Over the last few weeks, as an engineer who has spent his younger days looking at bridges, replacing bridges, working on big bridges, and very small ones, I have been explaining the myth around the 1 in 100 year flood characteristic. Media are portraying the 1 in 100 year flood as an event which should only happen once every 100 years. This is wrong. The 1 in 100 year flood is a statistical explanation and simply put :
A flood of a certain size can happen in any year based on a 1% probability based on historic records and calculations and modelling done by Engineers. It can happen next year, or in 10 years it just has a 1 in 100 year chance of happening in any given year.
The historic records and calculations are very reliable, however the modelling element and how water flows across land, especially large catchments such as the Eden, Derwent and Kent in Cumbria are complex. The Environment Agency, having spent significant money on flood defenses in Carlisle, and Cockermouth, have attempted to model and control catchments that can sometimes be even more complex. An example being the removal of water from water from Thirlmere by Unitied Utilities during the 2009 floods in Cockermouth. A local myth in Cockermouth says that UU stopped all water being extracted to the various Manchester supplies and actually increased flows into the local water courses, thus increasing the flows downstream into the Derwent at Keswick and subsequently Cockermouth.
So the Environment Agency have a complex catchment to assess and manage, but modern computer modelling does allow to be done and all scenarios assessed. In the following sections, we will explore the main issues which affect flooding happening in Cumbria.
Weather and Topography
Weather is the primary factor in flooding in Cumbria and combined with the topography, (mountains, steep slopes, lack of vegetation etc) it has a high contributing factor to flooding. The following map shows the distribution of rainfall over the NW England based on historic records. This is called the Standard Average Annual Rainfall and is from records ranging from 1961 to 1990.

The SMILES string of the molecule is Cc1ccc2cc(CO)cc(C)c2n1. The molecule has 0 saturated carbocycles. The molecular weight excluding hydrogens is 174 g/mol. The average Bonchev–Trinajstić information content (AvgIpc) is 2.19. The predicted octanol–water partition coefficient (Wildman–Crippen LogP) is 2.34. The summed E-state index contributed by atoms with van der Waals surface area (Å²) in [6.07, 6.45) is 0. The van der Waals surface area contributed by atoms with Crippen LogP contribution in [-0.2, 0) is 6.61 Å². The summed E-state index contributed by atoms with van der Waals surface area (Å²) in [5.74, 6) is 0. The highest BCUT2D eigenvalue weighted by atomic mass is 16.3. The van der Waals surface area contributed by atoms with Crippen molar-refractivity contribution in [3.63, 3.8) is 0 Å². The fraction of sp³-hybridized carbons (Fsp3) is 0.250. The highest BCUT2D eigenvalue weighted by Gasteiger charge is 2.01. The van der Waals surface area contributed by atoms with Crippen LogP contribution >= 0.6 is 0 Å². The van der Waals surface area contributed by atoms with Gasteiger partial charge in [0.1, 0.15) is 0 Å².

Although the map above, does not show catchments, it does indicate the concentrations of rainfall within the Lake District and the extent of the Eden Valley Catchment. It is going to be interesting to look at the distribution of recent years rainfall especially the period from 2000 to date and the difference to historic data. The following map shows the Eden catchment from source to the Solway. The coloring on the map, indicates heights of the land and given the size of the catchment, it shows how complex and large the catchment of the Eden is.
In the Eden Valley Catchment Management Plan 2009, produced by the Environment Agency, it considers the catchment management to be applied to various areas of the Eden, and although this is a summary document, it does set out the ways that the Environment Agency is dealing with the management of water in the Eden Valley.
Flood alerts produced by the Environment Agency and SEPA are part of the sophisticated model that the environment has for each catchment. They are based on realtime data gathered in rivers and produced from the model automatically. The realtime data is available online at Gaugemap which is run for SEPA and Environment Agency by an external party. Data is measured at the 2000 or so monitoring stations in the UK river network and presented on this website. Also each monitoring point as a social media page and data from them published to that as well. Recently during the December 2015 floods in Cumbria, we used the monitoring points to track the peak flows in the River Eden Catchment. A couple of screenshots from Gaugemap are presented below.
Click on the above pictures for larger screenshots.
So based on the realtime data, the Environment Agency and SEPA and notify home owners of flood alerts. This can be via telephone (once registered) or thro social media. An example of the social media is presented below. Clicking on the picture will take you too the social media page. The mapping and the notification are based on the complex terrain model which can accurately predict when and where flooding will occur with the anticipated rainfall and measured river flows.